Sharp spikes in data center energy use have shocked IT executives to attention, fueling the drive for green IT. And yet, as an exclusive eWEEK reader survey shows, green IT is still in its early stages and is colored by ambivalence, even among those who are going green.
In an exclusive online survey of 337 IT professionals conducted by Ziff Davis Enterprise Editorial Research for eWEEK, only 34 percent of respondents reported that their company has a green IT initiative, as such. Of that 34 percent, only 7 percent have completed the initiative, 63 percent are in the process of implementation, and 30 percent are still in the planning stages. Conclusion: Green IT is still, well, rather green.
While the moniker "green IT" suggests environmentally friendly practices motivated by a desire to conserve natural resources, the label is often used to describe any efforts at IT economy-efforts that may, coincidentally, reduce demand for electrical power and the carbon emissions that typically go with it. With the green of eco-friendliness tied so closely to the green of money, it shouldn't come as too great a surprise that the two impulses are often conflated.
"Most organizations may choose to paint it green, but the reality is they're focused on saving energy and therefore money. And their willingness to cut CO2 emissions is significantly limited to their interest in cutting their electric bill," said Gartner analyst Simon Mingay.
Rare is the company that spends extra to carry out an environmentally friendly practice-especially if a very lengthy payback period, or none at all, is anticipated. Companies that do, such as Google, which has launched a major solar power initiative to run its myriad servers, often look at extended payback periods. In Google's case, the payback period for its initiative is expected to be seven and a half years, even with hefty tax credits and electrical utility subsidies. And, in a best-case scenario, Google will supply only 30 percent of its power needs through solar energy.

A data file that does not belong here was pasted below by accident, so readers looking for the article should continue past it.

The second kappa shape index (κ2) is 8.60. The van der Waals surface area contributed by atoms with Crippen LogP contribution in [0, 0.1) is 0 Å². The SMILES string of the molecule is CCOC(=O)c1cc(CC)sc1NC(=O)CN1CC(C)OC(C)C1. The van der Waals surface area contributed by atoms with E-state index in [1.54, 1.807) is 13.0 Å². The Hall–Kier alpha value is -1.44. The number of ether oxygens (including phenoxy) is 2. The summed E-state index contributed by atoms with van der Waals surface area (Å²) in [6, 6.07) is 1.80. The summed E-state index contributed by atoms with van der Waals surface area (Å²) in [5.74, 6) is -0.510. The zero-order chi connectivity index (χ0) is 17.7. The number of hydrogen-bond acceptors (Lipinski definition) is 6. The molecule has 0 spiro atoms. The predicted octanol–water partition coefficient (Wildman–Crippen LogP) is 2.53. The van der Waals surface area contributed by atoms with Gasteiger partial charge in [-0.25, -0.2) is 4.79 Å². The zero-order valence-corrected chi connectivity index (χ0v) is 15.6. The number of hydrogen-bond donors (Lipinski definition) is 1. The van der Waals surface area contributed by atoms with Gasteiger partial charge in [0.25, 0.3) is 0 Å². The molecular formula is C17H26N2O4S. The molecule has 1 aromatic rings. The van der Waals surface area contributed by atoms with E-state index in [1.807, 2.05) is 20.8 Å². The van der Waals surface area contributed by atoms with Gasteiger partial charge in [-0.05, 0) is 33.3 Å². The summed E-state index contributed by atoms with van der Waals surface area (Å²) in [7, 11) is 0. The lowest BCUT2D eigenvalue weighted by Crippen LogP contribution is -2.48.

Even so, greenness is seeping into IT operations everywhere-even among companies that do not have formal green IT initiatives-if only when new, more energy-efficient equipment replaces older gear in a normal upgrade cycle.
"Manufacturers are well-aware of the problem. The replacement cycle takes care of some [energy efficiency] every time a new wave of equipment comes in," said Laxmi Rao, IT energy coordinator at the Massachusetts Institute of Technology. In the eWEEK survey, 70 percent of respondents said they were either replacing or planning to replace old equipment with newer, energy-efficient gear.
The survey found that companies with green IT initiatives are implementing far greener technology of all kinds than those companies that have no specific focus on green IT. However, companies without a green initiative often wind up employing the same energy-saving procedures as those that do have such a formal initiative. Among the most prevalent technologies are server consolidation and server virtualization.
According to the survey, 74 percent of companies have consolidated or are planning to consolidate servers. Server virtualization is almost as popular, with 70 percent of respondents saying they have implemented virtualization or plan to.